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  • Writer's pictureVoita

Day 2.: nowhere to rush

It's almost sunny between 6:30 and 6:32. I can see yesterday's path and its continuation ahead of me today. Then swift clouds cover up the views, and I move on to have me a pancake. People here are nicer than under Everest, but the food is more expensive and there's less of it, at least for breakfast.

clouds rushing for the sun

The valley ahead is flat, and the ascent is gradual. Occasionally, the sun peeks through the clouds just enough to keep me from getting too cold. I jump in a scare few times when I hear intense rustling in the grass, but it's just flies swarming horse pies. Some of them migrate onto my legs, which I take as a sign that I'm becoming one with the surroundings.

valley below and ahead

A little before today's finish line I discover a sunlit flower meadow, like out of a fairy tale. In a trance, I sit down and let myself be surrounded by the yellow, warm mountainous beauty. For a fleeting moment, Yala, one of the local peaks, peeks out from the clouds in front of me. After fifteen minutes the magical window closes and I press on.

shifting clouds

Langtang village as well as Kyangjin Kharka, the settlement right below the glacier, are a collage of more or less impressive lodges. There's lively construction activity in them, as everyone is preparing for the main season starting in a few months. The trails and lodges are impressive and confirm the valley's claim as the third most popular trekking destination in Nepal. I pass by cafes, the privilege of the largest mountain settlements, even though these remain closed between seasons.

a spiritual moment

I made a mistake in my yesterday's estimation as well: I reach the finish line after half a day of easy hiking. I spend several hours sitting on the hills, but the view of the peaks doesn't open up again, and most of the time, I can't even see the village right below me. I excitedly devour Shantaram, randomly chosen from the pile of books in KTM. Six years ago, I got acquainted with Patrick Rothfuss and his brilliant fantasy The Name of the Wind in a similar way. I'm lucky with books here because even Roberts' massive work is meticulously perfected. I haven't read a more colourful, precise, and interesting description of any real place in years. It's even more inspiring as I know India, and yet every page carries a new revelation.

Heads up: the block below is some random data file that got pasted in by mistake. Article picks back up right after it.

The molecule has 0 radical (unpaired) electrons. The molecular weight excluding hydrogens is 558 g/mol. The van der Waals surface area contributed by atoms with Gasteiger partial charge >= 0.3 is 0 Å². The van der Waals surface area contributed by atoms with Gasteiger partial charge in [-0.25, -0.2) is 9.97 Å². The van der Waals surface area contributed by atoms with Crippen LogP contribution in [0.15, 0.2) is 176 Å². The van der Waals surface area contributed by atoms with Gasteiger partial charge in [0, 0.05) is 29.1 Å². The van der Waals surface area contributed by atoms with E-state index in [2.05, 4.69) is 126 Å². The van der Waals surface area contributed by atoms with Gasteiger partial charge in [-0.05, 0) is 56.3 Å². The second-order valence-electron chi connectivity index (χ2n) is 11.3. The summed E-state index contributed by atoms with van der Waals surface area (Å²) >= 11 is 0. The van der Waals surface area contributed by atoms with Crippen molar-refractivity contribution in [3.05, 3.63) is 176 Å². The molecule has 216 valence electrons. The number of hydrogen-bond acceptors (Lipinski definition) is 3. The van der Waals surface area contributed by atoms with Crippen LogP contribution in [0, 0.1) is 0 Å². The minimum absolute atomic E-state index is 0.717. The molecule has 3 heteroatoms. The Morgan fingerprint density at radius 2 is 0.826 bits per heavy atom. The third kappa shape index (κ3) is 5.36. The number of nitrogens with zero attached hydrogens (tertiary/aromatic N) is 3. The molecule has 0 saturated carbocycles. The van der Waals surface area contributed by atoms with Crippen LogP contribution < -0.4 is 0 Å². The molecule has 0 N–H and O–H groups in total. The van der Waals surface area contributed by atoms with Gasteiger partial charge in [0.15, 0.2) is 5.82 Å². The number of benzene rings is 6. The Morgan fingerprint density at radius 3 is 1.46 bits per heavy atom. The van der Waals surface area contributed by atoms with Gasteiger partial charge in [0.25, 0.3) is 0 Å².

Langtang village

The shy beauty of the trek's valley adds to its attractiveness, as well as the fact that if one doesn't dawdle, it's well possible to be back in KTM within a week. An acclimatized tourist slightly more capable than me could probably cover those thirty kilometers from the bus in one day, saving even more time and money. Personally, I now have the two local peaks ahead of me - I'm but one-third into the journey.

Kyangjin Kharka

Day's tally:

0 landslides, the upper part of the valley is noticeably calmer

2 Israelis at the lodge: one is cooking his own food, and the other is slurping so heavily that he'd pass for a Japanese

exquisite company 😂

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